Prof. Lieven Ameel, University of Helsinki
    President, Association of Literary Urban Studies
  • 11.50am-12.30pm “The Communicative City in Asia”
    Prof. Audrey Yue, National University of Singapore
  • 12.30pm-1.30pm Lunch
  • 1.30pm-3.00pm Film screening at Albert Hong Lecture Theatre
    The Sound of Old Rooms (2011), a documentary set in Kolkata
    Post-film discussion with Dr. Sandeep Ray (SUTD HASS), Director
  • 3.00pm-3.40pm “Maps in Post-Reunificaiton Hong Kong”
    Dr. Elizabeth Ho, Assistant Professor, University of Hong Kong
  • 3.40pm-4.00pm Coffee Break
  • 4.00pm-5.00pm Panel discussion on literature and the city
    Prof. Philip Holden, NUS (on Singapore)
    Dr. Pallavi Narayan, NUS Press (on Istanbul)
    Dr. Nuraliah Norasid, author of The Gatekeeper (on Singapore)
    Moderator: Dr. Rhema Hokama, HASS, SUTD
  • 5.00pm-5.20pm Closing remarks by Drs. Paolo and Nazry
  • 5.30pm End of conference

Describing Nonhuman Spaces

I’m participating on 1 December in a workshop by NARMESH (“narrating the mesh”) on Describing Nonhuman Spaces. Great to be back at my Alma Mater – Ghent University – for a discussion on experiences of nonhuman space in literature, organized by Marco Caracciolo.

I’m speaking on “nonhuman presence, environmental change, and urban crisis in 21st century literary fiction – Folding Cities”, with a focus on threatening nonhuman presences in Open City, Chronic City, Odds Against Tomorrow, and 10:04.

With ao Sarianna Kankkunen, Nathan D. Frank, Laura Oulanne, Marlene Marcussen, Carolin Gebauer, David Rodriguez, Kaisa Kortekallio, Brian J. McAllister, Ridvan Askin, and Michael Karlsson Pedersen.

[image: dekrook.be]

Panoramic Perspectives and City Rambles


Interesting new volume out now, in the field of spatial humanities: the Routledge volume Teaching Space, Place, and Literature (ed. by Robert T. Tally Jr.). Including my article on teaching the city walk and the panorama. Introduction below.

Thanks to my students of the course “Space, City and Literature” at the University of Tampere, whose assignments and contributions during the course are part of the material discussed in the article.

Ameel, Lieven 2017: “: Teaching Urban Literary Studies.”  In Tally, Robert Jr. (ed.): Teaching Space, Place, and Literature. London: Routledge, 89-98.

The city hung in my window . . .

In an early scene in Sylvia Plath’s The Ball Jar (1971/1988), the protagonist has returned to her hotel room in New York after a confusing outing in the city. Unable to fully open her hotel window on the seventeenth floor, Esther Greenwood tries to get a view of the city where she has only recently arrived:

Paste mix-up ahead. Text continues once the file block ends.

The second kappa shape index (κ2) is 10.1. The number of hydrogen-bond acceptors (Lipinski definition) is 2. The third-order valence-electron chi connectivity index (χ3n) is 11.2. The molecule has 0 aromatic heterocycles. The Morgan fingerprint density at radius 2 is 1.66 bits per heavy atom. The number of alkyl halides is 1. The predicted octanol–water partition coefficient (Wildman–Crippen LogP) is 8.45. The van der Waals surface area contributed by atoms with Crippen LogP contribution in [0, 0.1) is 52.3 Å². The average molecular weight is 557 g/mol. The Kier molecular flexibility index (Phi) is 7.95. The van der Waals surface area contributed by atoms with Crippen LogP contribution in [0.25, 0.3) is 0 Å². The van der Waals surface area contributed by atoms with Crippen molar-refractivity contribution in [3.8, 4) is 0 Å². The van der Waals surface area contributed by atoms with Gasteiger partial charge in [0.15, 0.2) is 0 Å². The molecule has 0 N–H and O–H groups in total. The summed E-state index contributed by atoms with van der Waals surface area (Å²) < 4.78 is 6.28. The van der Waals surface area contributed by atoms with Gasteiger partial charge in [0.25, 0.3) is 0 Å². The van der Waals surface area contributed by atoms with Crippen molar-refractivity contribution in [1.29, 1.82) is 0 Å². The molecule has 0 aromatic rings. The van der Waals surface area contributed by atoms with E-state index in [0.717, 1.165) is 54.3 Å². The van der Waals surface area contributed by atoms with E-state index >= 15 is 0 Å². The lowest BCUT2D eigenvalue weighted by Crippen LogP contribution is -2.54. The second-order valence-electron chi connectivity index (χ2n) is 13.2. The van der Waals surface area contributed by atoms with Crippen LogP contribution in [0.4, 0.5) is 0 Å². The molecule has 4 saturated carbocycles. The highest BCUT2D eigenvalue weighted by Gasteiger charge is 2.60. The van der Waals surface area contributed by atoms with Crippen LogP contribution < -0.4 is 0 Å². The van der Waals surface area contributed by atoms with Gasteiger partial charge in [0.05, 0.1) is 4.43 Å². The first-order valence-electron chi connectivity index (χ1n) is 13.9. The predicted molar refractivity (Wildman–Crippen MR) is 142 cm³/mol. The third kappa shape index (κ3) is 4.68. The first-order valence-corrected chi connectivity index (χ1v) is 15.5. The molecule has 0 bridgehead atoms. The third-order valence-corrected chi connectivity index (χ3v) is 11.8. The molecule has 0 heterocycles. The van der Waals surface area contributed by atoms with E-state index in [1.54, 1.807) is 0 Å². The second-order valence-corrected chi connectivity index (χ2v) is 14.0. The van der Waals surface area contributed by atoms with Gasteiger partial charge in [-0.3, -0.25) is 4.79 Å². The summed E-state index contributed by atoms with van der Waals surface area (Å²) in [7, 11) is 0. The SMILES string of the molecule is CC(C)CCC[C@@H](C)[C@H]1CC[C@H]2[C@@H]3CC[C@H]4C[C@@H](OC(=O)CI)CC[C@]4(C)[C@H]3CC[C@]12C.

“By standing at the left side of the window and laying my cheek to the woodwork, I could see downtown to where the UN balanced itself in the dark, like a weird green Martian honeycomb. I could see the moving red and white lights along the drive and the lights of the bridges whose names I didn’t know.

The silence depressed me. It wasn’t the silence of silence. It was my own silence.

I knew perfectly well the cars were making noise, and the people in them and behind the lit windows of the buildings were making a noise, and the river was making a noise, but I couldn’t hear a thing. The city hung in my window, flat as a poster, glittering and blinking, but it might just as well not have been there at all, for all the good it did me.”

The view from above of the city, in this quote, is instructive of several of the effects achieved by the panorama in a city novel. It conveys and thematizes the protago­nist’s uneasiness with the city, her literal inability to hear its sounds, the distance she feels between herself and her surroundings. At the same time, there is also paradoxi­cally a connection since the view of the city resonates with her inner feelings: the total lack of noise in the panorama is literally the protagonist’s own silence. Dis­tance seems also concomitant with a particular kind of figurative language, which

translates concrete spatial features in metaphorical terms, as with “green Martian honeycomb” of the UN building.

Crucial to the panorama is the explicit way in which the perspective is framed – in this case, the extent to which the view is limited, obstructed, and partly closed to the protagonist. In a novel pregnant with forced enclosure, the inability to escape social and moral restrictions is made tangible in the failure to fully open the window, the difficulty, in “laying my cheek to the woodwork” to gain an unrestricted meaning-giving perspective. In drawing attention to its framing, the panorama underlines the artificiality of the view. To Esther, the city appears as a two-dimensional apparition, “flat as a poster.” Artificial to the protagonist, it alerts the reader to the broader constructed nature of the narration: the fact that the view the reader gets of the storyworld and the city within it is carefully framed and composed.

In the city novel, the panorama is a narrative strategy of the first order, often juxtaposed with and complemented by the city walk. In The Bell Jar, the panorama comes immediately after a reference to the protagonist’s long walk back to her hotel, a walk that is presented as much less problematic for the protagonist than the attempt to gain an overview of the city: as the narrator confidently notes: “walking has never fazed me.” Yet the reader learns that she has used a map – a bird’s-eye view of sorts – for her orientation, one indication that a high vantage point and the experience on the street are complementary rather than oppositional, and that the experience of the city oscillates between these two perspectives.